BAKERY IN DETROIT, MI
I'M HERMAN HAYES,
Dilla's "Uncle Herm"
I've been a chef and baker for my entire career. Donuts are my specialty. When I used to visit my little nephew James, the first thing he'd look for was that box of donuts in my hand. Little did I know that many years later, James would become J. Dilla, a legendary hip-hop producer, and those donuts would not only inspire the name of his most acclaimed album, but become a symbol of the man himself.
MADE FRESH DAILY
The Yancey and Hayes families have been a part of this city for generations, through its ups and downs. We are proud to be a part of downtown Detroit's amazing comeback. Come see us the next time you're in town!
A tribute and
A LIVING LEGACY
After Dilla's death in 2006, I was amazed at how much he and his music meant to people all over the globe. And with their father gone, I wanted his daughters to have some support and a living bond to his legacy. After a decade of planning and working, I opened my donut shop in Detroit in 2016. I called it Dilla's Delights — named for the two little girls who meant the world to him.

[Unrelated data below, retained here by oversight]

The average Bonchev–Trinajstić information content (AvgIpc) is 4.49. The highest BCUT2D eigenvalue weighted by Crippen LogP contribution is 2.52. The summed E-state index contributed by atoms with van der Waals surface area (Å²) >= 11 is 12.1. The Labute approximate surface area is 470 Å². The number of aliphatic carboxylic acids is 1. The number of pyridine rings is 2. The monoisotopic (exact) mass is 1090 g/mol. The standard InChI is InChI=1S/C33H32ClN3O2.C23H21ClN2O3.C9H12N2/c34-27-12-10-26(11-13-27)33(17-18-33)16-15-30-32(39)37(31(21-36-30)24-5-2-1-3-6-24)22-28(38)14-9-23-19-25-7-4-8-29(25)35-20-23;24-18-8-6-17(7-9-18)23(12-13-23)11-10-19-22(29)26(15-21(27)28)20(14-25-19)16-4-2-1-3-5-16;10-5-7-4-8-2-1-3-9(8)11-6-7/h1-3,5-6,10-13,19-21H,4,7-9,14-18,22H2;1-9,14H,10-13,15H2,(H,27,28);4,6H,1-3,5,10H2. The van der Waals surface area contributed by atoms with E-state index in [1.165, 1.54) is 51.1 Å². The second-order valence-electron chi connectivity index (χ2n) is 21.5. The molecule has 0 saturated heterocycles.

A Detroit Legend
James Dewitt Yancey (1974-2006), known professionally as Jay Dee or J Dilla, was one of the most influential musicians and music producers of our era. Though he worked primarily in hip-hop — collaborating with artists such as The Roots, Busta Rhymes, A Tribe Called Quest, Common, D'Angelo, Erykah Badu and more — Dilla's sonic and rhythmic impact is now felt throughout the music world from pop to jazz. He was born in Detroit and lived his first few years in the building where Dilla's Delights now stands. As a child he DJed in nearby Harmonie Park. After moving to the Conant Gardens neighborhood, Dilla became a teenage multi-instrumentalist, a consummate student of sound, a voracious collector of records, and an expert programmer of drum machines.
Since his death in 2006, Dilla has been celebrated with annual "Dilla Day" festivals across the globe and lauded by journalists from NPR to The New York Times. His music has been interpreted by jazz and classical composers and studied at major universities. And his equipment is on exhibit at the Smithsonian in Washington, DC.